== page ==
One of the few unknowns when I was handed the keys to our Audi A6 long-termer was how well its plug-in hybrid technology would fit into my lifestyle: the answer to this has been ‘very well’.
I currently work from home instead of doing a 75-mile round trip to the office each day. This has meant the A6’s official electric-only range of 34 miles has allowed me to do perhaps 95% of my journeys without burning a drop of petrol.
I’m also fortunate enough to have a 7kW Pod Point charger at home, which – combined with the A6’s 7kW on-board charger – can charge the 14.1kWh battery from empty to full in around two hours.
The PHEV powertrain has also changed my shopping habits. I worked part-time at Tesco when I was in sixth form and have remained loyal since.
It turns out, however, my loyalty can be bought and all it has taken is enough free electricity to drive 12 miles. That’s how much charge I can put into the A6 when I shop at my local Sainsbury’s. As, ironically, Tesco says, every little helps.
Audi A6 TFSIe plug-in hybrid joins our fleet
A new long-term test car day is always an exciting event and my most recent changeover was a more anticipated moment than many.
I’ve switched from Audi’s impressive A4 into its bigger executive saloon sibling, the A6, in S Line trim. The change has also seen me switch from a diesel powertrain to the TFSI e plug-in hybrid.
Combining a 2.0-litre petrol engine and a 105kW electric motor to produce 299PS, it has an official combined fuel economy of 188.3mpg with CO2 emissions of 36g/km.
This, together with an electric-only range of 34 miles from its 10.1kWh battery, puts the A6 in the 10% benefit-in-kind (BIK) tax band for 2020/21.
Its P11D price of £56,945 means a 40% taxpayer will pay monthly BIK of £190. This will increase to £209 in the 2021/22 tax year when the BIK band rises to 11%, but it still remains an awful lot of car for the money.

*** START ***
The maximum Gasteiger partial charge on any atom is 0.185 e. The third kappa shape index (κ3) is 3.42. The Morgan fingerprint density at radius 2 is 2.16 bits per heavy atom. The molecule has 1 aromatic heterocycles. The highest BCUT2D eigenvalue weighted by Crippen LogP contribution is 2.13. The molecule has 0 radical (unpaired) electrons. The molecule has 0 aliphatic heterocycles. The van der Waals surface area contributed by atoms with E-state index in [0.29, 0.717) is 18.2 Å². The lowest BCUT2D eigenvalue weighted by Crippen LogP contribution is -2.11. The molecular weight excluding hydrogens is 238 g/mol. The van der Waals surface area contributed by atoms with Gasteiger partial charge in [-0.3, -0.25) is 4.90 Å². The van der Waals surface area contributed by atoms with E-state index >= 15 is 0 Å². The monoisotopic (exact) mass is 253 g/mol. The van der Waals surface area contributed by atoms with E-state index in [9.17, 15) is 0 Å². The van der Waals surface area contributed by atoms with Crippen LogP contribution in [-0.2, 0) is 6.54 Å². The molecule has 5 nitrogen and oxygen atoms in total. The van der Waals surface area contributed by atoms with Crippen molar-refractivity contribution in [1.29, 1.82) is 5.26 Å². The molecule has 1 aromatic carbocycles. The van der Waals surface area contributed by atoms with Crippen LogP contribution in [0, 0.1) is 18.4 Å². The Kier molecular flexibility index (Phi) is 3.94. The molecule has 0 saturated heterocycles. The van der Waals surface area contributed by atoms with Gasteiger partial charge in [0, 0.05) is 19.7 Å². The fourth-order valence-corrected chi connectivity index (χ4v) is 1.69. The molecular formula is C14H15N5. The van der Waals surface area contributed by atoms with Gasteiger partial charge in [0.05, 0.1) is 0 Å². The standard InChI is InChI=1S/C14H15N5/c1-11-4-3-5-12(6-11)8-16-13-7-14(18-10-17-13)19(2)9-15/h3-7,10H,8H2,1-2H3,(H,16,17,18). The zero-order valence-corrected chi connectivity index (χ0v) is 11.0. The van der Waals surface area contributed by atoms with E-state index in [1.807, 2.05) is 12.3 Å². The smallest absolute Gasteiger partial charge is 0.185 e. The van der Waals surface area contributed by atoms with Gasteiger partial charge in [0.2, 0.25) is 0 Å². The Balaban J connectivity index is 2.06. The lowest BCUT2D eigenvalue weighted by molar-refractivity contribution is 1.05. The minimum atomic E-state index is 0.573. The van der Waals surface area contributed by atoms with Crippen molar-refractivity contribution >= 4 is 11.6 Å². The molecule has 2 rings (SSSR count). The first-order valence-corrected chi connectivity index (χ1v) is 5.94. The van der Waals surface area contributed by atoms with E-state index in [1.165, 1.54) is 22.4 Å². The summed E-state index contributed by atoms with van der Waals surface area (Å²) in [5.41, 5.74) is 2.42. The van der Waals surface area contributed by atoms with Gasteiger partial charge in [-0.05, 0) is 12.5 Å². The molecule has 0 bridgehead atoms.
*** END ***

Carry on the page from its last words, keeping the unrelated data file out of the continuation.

It’s also very well equipped in S Line trim. Standard equipment across the A6 range includes Audi’s MMI two-touchscreen infotainment system – the upper one measuring 10.1 inches – Audi’s Virtual Cockpit TFT digital instrument cluster, and integration of Amazon’s cloud-based Alexa voice control.
S Line also includes Matrix LED headlights, 19-inch wheels, sports suspension and sports seats.
On top of this, our test car features silver metallic paint (£685), City Assist Pack (£1,375), Comfort and Sound pack (£2,295) and electric heated and folded door mirrors (£150).
City Assist includes technologies such as blind spot assist, pre-sense in the event of a rear-end collision and cross-traffic assist, while Comfort and Sound includes systems such as 360-degree cameras, park assistant and a Bang & Olufsen sound system.
The addition of these packs may seem slightly extravagant, but they do add a lot of equipment for the cost and should enhance the ownership experience.
Early signs are very promising. Technically and aesthetically the A6 is an impressive package, and my time behind the wheel so far has further reinforced this: it oozes class and quality.
Hopefully, I’ll continue to enjoy it as much over the next six months as I am at the beginning.